Dubai police unveil Star Wars-esque electric hoverbikes

October 16, 2017 by  
Filed under Eco, Green

Dubai law enforcement could zip through the city on electric hoverbikes in the future. At the GITEX technology week, the Dubai Police announced a police hoverbike, which is the Hoversurf Scorpion 3 manufactured by Russian company Hoversurf , that can speed around at 43 miles per hour, 16 feet up in the air. The Dubai police force are considering deploying the hoverbikes to respond to emergencies. The Hoversurf Scorpion 3 is a battery -powered hoverbike that has a range of around 25 to 30 minutes. It can carry as much as 300 kilograms, or over 660 pounds, of weight. And it could one day allow police offers to bypass traffic during an emergency. Related: The U.S. Army is developing a 173 MPH hoverbike Hoversurf describes their Scorpion as “a single-seat aircraft that rediscovers the art of flying and hovering enable a hi-tech quadcopter-based solution.” Batteries take three hours to charge, but could be swapped out so police could continue patrolling on the hoverbike. Gulf News reported the hoverbike is going through tests right now. New Atlas said the concept is a publicity stunt for Dubai, which also debuted firefighting jetpacks that haven’t seen much daylight since their announcement. The publication wrote about the Hoversurf Scorpion 3 earlier this year, recommending it for “aspiring amputees” because of how close spinning blades are to a rider’s legs. They pointed out it’s one thing to pioneer hoverbikes, but another to deploy them in busy public spaces. Dubai police also debuted a electric motorbike equipped with cameras, and little autonomous robotic vehicles that have biometric software to scan for criminals. Dubai Police’s Smart Services Department director Brigadier Khalid Nasser Al Razooqui told Gulf News, “It can recognize people in any area and identify suspicious objects and can track suspects. It will be deployed at tourist destinations in Dubai. It has cameras and will be linked to the command room.” + Hoversurf Via Gulf News , ABC News , and New Atlas Images via Alexander Atamanov on Facebook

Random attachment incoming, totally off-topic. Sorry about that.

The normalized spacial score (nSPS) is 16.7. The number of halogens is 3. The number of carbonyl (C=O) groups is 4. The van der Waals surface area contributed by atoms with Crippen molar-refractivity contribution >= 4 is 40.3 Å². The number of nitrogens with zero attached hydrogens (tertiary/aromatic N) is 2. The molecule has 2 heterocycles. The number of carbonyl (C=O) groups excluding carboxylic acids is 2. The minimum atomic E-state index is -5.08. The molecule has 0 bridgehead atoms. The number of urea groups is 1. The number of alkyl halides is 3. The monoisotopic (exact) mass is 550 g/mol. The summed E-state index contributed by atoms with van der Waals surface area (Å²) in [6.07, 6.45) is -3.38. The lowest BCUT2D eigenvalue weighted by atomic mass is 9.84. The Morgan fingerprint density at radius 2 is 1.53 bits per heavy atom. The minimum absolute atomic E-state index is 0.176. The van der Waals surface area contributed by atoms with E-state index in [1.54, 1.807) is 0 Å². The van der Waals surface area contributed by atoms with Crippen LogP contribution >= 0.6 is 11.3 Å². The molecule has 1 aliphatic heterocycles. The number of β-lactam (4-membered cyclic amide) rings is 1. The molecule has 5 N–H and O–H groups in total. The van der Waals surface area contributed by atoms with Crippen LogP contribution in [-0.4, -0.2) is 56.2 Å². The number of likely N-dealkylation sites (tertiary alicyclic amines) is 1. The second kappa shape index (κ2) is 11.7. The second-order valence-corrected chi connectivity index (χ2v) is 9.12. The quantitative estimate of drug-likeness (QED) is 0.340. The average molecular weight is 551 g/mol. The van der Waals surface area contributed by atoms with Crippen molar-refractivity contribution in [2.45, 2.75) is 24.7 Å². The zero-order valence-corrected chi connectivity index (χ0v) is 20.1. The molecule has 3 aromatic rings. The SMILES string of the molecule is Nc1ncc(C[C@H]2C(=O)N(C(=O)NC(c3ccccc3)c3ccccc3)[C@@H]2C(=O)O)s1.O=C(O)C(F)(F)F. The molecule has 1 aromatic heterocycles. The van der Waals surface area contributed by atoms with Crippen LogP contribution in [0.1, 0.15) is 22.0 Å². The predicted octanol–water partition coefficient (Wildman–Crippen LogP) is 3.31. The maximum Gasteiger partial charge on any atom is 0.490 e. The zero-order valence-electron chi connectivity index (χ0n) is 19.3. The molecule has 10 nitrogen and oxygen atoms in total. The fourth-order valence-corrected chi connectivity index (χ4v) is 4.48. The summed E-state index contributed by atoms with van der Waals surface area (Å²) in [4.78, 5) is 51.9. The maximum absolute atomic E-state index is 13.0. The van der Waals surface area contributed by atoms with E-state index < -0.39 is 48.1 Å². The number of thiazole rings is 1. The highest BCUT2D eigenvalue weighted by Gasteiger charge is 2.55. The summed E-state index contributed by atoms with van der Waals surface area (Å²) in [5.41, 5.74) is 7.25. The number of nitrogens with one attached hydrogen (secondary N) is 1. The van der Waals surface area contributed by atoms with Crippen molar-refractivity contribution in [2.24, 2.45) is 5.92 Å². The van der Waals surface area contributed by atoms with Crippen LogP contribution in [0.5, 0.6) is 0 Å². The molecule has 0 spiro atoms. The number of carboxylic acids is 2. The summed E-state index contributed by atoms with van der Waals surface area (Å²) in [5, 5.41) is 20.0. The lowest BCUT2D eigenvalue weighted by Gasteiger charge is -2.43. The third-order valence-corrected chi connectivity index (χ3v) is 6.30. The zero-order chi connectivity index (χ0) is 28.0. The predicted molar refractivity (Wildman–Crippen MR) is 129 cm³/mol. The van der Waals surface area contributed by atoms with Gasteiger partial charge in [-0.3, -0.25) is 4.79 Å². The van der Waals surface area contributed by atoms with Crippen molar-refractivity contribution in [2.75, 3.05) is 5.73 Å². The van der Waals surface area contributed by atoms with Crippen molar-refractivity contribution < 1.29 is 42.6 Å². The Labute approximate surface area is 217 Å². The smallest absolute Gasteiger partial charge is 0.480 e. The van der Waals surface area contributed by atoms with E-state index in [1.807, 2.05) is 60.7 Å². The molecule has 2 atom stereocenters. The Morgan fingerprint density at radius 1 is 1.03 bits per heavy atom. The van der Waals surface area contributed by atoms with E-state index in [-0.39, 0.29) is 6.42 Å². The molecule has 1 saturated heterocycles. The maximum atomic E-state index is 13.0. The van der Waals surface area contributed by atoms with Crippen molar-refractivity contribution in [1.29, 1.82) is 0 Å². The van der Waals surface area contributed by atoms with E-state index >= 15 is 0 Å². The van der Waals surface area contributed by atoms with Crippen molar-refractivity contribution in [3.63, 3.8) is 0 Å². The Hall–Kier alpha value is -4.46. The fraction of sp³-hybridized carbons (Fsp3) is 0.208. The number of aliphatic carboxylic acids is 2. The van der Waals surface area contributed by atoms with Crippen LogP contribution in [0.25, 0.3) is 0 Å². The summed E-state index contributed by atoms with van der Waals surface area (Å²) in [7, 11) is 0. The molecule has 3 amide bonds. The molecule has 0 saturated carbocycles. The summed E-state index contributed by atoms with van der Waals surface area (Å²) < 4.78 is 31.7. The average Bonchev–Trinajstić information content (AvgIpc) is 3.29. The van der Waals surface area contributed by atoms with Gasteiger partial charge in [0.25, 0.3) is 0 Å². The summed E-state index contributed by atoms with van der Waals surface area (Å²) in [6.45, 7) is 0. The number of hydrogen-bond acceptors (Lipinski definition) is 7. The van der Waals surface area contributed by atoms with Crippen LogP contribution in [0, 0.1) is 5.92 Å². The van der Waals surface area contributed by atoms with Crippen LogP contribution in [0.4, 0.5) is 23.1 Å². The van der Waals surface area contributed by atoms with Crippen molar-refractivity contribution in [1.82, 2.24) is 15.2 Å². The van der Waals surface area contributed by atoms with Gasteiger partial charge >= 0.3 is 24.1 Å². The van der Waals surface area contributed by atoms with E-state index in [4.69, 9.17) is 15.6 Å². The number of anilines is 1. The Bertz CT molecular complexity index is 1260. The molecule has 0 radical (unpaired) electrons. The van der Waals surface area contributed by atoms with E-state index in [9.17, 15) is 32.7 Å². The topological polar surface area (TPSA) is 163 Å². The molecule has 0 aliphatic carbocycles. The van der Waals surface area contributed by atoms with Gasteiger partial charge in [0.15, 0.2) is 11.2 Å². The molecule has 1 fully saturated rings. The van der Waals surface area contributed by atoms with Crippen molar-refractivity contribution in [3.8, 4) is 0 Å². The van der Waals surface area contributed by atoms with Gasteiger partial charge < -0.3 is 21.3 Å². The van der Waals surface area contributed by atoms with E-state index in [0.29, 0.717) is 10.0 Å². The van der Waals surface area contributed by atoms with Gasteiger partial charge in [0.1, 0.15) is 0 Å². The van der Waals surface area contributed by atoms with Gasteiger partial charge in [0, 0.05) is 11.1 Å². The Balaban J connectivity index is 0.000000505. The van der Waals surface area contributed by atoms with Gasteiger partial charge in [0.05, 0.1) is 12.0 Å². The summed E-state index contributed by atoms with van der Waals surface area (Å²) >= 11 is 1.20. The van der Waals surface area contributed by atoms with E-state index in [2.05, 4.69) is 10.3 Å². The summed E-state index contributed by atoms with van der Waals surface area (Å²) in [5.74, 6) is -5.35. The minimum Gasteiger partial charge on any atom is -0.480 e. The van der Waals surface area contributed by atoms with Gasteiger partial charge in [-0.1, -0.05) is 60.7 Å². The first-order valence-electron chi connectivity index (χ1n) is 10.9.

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Dubai police unveil Star Wars-esque electric hoverbikes

Switzerland’s NeighborHub wins first place in the Solar Decathalon 2017

October 14, 2017 by  
Filed under Eco, Green